Two grapefruit trees are thriving inside Bob Schumm’s garage, each gulping 5 gallons of water a week and basking in the glow of six fluorescent grow lights overhead, where the fragrant leaves rub against the ceiling.
Now that one of the trees is in production — yielding one fruit last year and eight so far this year — the two-time former Lawrence mayor figures he may be onto something.
“It’s really a new cash crop for Kansas,” Schumm said the other day, plucking another piece of citrus from its shelter under dense leaves. The smirk on his face just might be from the fruit’s taste — both exceedingly sweet and intensely tart — but the former board member for the Lawrence Chamber of Commerce is on a roll.
“You just have to start early in life, if you’re ever going to cash in on it. It’s economic development — it’s got eco devo written all over it. It just takes a lot of patience. This cash crop takes a lot of patience.”
The trees are the fruits of a full 55 years of labor, ever since Schumm — then a 9-year-old Cub Scout — plucked a couple seeds from a store-bought grapefruit, buried them inside a dirt-filled coffee cup and stirred in a little water.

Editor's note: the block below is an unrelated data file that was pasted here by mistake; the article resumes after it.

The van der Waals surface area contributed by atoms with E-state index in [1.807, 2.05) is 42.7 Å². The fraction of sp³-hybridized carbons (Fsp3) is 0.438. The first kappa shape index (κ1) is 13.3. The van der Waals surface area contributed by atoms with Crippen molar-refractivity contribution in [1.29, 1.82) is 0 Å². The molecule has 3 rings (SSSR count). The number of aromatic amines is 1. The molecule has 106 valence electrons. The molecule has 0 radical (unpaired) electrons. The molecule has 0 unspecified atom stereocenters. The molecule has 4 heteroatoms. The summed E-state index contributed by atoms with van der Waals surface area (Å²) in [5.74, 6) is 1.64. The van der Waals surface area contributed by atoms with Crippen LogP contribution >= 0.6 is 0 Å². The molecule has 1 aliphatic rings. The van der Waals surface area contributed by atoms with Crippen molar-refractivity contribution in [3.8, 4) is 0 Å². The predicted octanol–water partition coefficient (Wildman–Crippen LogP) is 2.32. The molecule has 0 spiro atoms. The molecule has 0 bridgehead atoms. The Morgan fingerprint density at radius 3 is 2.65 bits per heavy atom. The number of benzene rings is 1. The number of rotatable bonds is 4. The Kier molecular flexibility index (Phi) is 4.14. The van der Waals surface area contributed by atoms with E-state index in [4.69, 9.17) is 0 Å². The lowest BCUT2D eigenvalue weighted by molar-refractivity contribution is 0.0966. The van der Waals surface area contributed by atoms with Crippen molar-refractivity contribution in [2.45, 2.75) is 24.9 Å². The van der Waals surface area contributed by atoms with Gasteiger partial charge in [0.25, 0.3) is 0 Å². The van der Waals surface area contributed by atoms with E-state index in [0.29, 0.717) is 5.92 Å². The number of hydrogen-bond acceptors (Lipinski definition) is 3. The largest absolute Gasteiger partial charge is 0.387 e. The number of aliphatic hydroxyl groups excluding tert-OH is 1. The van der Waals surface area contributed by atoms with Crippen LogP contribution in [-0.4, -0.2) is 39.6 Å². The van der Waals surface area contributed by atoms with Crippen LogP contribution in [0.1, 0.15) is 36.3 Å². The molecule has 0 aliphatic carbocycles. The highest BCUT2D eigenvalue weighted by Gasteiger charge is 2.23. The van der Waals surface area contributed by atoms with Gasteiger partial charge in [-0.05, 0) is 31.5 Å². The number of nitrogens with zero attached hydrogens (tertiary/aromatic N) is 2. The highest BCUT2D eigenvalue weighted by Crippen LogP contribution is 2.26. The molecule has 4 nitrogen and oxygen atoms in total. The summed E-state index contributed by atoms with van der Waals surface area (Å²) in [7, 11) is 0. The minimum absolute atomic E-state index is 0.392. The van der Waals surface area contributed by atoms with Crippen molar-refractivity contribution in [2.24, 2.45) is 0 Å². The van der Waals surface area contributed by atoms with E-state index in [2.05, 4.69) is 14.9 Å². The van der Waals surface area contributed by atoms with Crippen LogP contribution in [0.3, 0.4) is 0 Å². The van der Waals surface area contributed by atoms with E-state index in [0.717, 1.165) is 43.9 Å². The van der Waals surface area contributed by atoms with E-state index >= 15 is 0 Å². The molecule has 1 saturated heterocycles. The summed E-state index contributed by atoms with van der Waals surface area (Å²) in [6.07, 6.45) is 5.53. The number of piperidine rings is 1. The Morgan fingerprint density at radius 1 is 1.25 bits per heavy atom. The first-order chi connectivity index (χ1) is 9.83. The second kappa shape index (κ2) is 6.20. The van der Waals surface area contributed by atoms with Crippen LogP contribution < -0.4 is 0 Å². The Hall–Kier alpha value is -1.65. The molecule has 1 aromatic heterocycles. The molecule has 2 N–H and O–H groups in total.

The brew would produce sprouts, ones that would grow into trees so cherished that he dutifully hauls them outside in the spring and lugs them back inside each fall.
That they’ve lasted this long, and through Lawrence’s harsh winters, is a minor miracle, said Jennifer Smith, horticulture agent with K-State Research and Extension in Douglas County. Such trees struggle to handle even a gust of cold air blowing into a garage, much less enduring in-and-out manipulations as potted plants.
Smith even cops to being “a little jealous” about Schumm’s green thumb.
“It’s amazing,” she said. “Most people would have given up a long time ago.”
Schumm admits that he never expected to squeeze any fruit from the trees, at least not until he learned about some citrus fertilizer a couple years ago that might have made a difference. A few applications ended up packing the trees with plenty of nourishment, leading to a single, tennis ball-sized grapefruit last year.
Then, in February, one of the trees burst out with hundreds of blooms.
“They have an extraordinary fragrance,” Schumm said. “My garage smelled like a cheap perfume factory.”
Now he’s harvesting the bounty: eight fruits, each packed with flavors he rates as perhaps five times that of a typical grapefruit. Each also is filled with more than a dozen seeds — ones he’s dropping into a compost pile instead of stowing in another soiled coffee cup.
“If I’d have known they were going to last this long,” he said, “I don’t know if I ever would have started them.”